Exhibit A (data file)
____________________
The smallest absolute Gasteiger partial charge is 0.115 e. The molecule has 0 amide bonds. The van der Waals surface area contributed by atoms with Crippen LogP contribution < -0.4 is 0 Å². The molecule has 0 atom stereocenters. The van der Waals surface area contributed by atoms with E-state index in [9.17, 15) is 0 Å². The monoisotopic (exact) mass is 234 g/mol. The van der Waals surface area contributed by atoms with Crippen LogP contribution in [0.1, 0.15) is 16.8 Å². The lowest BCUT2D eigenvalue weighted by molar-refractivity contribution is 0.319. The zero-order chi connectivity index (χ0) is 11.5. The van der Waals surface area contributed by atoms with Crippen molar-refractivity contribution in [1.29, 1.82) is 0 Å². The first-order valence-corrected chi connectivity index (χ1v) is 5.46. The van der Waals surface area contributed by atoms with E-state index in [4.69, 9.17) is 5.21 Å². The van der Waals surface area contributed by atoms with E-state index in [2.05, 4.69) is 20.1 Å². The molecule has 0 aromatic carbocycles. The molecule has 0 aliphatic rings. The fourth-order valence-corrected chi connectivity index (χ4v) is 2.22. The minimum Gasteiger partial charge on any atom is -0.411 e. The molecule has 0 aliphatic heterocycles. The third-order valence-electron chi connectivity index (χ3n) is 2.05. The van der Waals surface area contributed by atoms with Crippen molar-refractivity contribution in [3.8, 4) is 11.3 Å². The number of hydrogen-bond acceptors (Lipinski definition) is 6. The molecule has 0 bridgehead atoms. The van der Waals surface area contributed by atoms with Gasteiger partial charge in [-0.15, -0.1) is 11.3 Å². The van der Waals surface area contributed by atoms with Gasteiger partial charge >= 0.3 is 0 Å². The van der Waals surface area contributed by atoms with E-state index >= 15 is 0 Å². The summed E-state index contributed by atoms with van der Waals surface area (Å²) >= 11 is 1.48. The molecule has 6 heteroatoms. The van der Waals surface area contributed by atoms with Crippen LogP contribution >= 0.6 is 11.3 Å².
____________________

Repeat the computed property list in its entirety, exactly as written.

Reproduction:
The smallest absolute Gasteiger partial charge is 0.115 e. The molecule has 0 amide bonds. The van der Waals surface area contributed by atoms with Crippen LogP contribution < -0.4 is 0 Å². The molecule has 0 atom stereocenters. The van der Waals surface area contributed by atoms with E-state index in [9.17, 15) is 0 Å². The monoisotopic (exact) mass is 234 g/mol. The van der Waals surface area contributed by atoms with Crippen LogP contribution in [0.1, 0.15) is 16.8 Å². The lowest BCUT2D eigenvalue weighted by molar-refractivity contribution is 0.319. The zero-order chi connectivity index (χ0) is 11.5. The van der Waals surface area contributed by atoms with Crippen molar-refractivity contribution in [1.29, 1.82) is 0 Å². The first-order valence-corrected chi connectivity index (χ1v) is 5.46. The van der Waals surface area contributed by atoms with E-state index in [4.69, 9.17) is 5.21 Å². The van der Waals surface area contributed by atoms with E-state index in [2.05, 4.69) is 20.1 Å². The molecule has 0 aromatic carbocycles. The molecule has 0 aliphatic rings. The fourth-order valence-corrected chi connectivity index (χ4v) is 2.22. The minimum Gasteiger partial charge on any atom is -0.411 e. The molecule has 0 aliphatic heterocycles. The third-order valence-electron chi connectivity index (χ3n) is 2.05. The van der Waals surface area contributed by atoms with Crippen molar-refractivity contribution in [3.8, 4) is 11.3 Å². The number of hydrogen-bond acceptors (Lipinski definition) is 6. The molecule has 0 bridgehead atoms. The van der Waals surface area contributed by atoms with Gasteiger partial charge in [-0.15, -0.1) is 11.3 Å². The van der Waals surface area contributed by atoms with Gasteiger partial charge >= 0.3 is 0 Å². The van der Waals surface area contributed by atoms with E-state index >= 15 is 0 Å². The summed E-state index contributed by atoms with van der Waals surface area (Å²) >= 11 is 1.48. The molecule has 6 heteroatoms. The van der Waals surface area contributed by atoms with Crippen LogP contribution >= 0.6 is 11.3 Å².